Several prominent citizens in both these cities have argued that the government should not have agreed to such a clause, but then we need to understand that for the investors’ consortium, setting up an airport is a business and not a social responsibility.

      It is because the government has failed to fulfill its responsibility that private players have come in. And if they make a few bucks out of the deal, so be it.

       Lopsided priorities and lack of planning have led to this impasse. While planning and executing these airport projects, the government obviously overlooked the question of connectivity. It’s like building a mega apartment complex without providing for the elevator, or constructing a bridge without approach roads.

      What stopped the respective state governments from thinking about the approach roads then?  And both Karnataka and Andhra Pradesh governments should take the rap for missing out on this.

      Another major concern for passengers is the user development fee. BIAL has sent a proposal to the Union Civil Aviation Ministry seeking to levy a development fee of Rs 675 on outgoing domestic travellers and Rs 955 on international travellers.

Source: P.Venugopal (India Syndicate)

RTI:Why is the Indian Govt afraid to open files on Netaji ?

Why is the Indian Govt afraid to open files on Netaji ?

       It is an intriguing fact that the governmeny of India has never been forthcoming in relation to the last days of Netaji Subhash Chandra Bose.       

      Sixty years after independance the public is still being denied accesss to all documents.

      So what if the names of foreign countries are mentioned in those files? In case any foreign government has been involved in any act against the interest of a Indian hero is the public not entitled to know?

      Or is it that the government of India did not take adequate actions to bring the hero home?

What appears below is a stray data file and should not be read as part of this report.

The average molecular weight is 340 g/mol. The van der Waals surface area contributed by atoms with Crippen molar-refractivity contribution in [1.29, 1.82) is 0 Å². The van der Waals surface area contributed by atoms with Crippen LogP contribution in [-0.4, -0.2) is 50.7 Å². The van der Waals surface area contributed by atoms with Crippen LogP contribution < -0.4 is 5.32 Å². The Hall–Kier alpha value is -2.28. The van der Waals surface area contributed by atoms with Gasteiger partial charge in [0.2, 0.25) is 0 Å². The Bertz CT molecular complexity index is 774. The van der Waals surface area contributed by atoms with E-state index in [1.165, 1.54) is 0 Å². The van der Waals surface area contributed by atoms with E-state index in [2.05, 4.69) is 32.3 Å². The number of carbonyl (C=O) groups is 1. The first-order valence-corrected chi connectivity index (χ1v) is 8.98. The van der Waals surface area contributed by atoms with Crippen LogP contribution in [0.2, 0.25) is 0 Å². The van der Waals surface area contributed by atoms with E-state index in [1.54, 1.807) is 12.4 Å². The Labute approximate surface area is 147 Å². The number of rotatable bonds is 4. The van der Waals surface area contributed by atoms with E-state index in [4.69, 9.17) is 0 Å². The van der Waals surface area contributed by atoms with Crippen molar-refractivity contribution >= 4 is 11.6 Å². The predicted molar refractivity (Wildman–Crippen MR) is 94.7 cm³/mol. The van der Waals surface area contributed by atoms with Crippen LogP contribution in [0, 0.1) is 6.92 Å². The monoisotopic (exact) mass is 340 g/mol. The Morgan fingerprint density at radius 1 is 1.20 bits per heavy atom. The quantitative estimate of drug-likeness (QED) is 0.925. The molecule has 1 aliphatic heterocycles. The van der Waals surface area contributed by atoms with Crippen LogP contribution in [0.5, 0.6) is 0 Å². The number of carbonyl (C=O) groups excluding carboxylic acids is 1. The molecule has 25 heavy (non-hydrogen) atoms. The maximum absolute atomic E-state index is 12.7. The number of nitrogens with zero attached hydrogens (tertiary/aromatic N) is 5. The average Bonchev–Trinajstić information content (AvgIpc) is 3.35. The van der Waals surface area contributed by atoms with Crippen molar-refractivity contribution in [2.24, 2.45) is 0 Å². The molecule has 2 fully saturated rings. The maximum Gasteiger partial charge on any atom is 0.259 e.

Who is the government trying to protect?


CIC asks PMO to make public list of 29 files on Netaji

New Delhi: Rejecting the PMO’s refusal to provide a list of classified files relating to Netaji Subhash Chandra Bose, the Central Information Commission (CIC) has asked it to make public a list of 29 such files.The Commission’s decision came after the PMO produced before it 33 classified files on the revolutionary leader.

It, however, exempted four related files as they had reference to foreign states.

Acting on an RTI application of ‘Mission Netaji’ – a Delhi-based research trust – challenging the PMO’s refusal to make public its classified files on Netaji, the CIC had, in its order of January 25, asked the latter to produce in a sealed cover a list of classified files for its perusal.

The Prime Minister’s Office while declining to produce the list of the classified files had earlier said that divulging their contents could affect India’s sovereignty and relations with foreign nations.

Perusing through the files as produced by the PMO, Chief Information Commissioner Wajahat Habibullah said four of the 33 classified files had a reference to foreign nations. Therefore, the remaining 29 files should be given.

In its order passed yesterday, the CIC also noted that out of the 29 files, seven were classified “top secret,” three “confidential” while the rest were marked “secret.” Apart from the 33 files, the PMO also informed the Commission about two recently de-classified files.

“Under the circumstances, the PMO will provide a list of the 29 remaining files in addition to the two recently de-classified files, and list their titles,” Habibullah said while directing the PMO’s information officer Amit Agrawal to provide the list within 10 days to Anuj Dhar, a Mission Netaji functionary.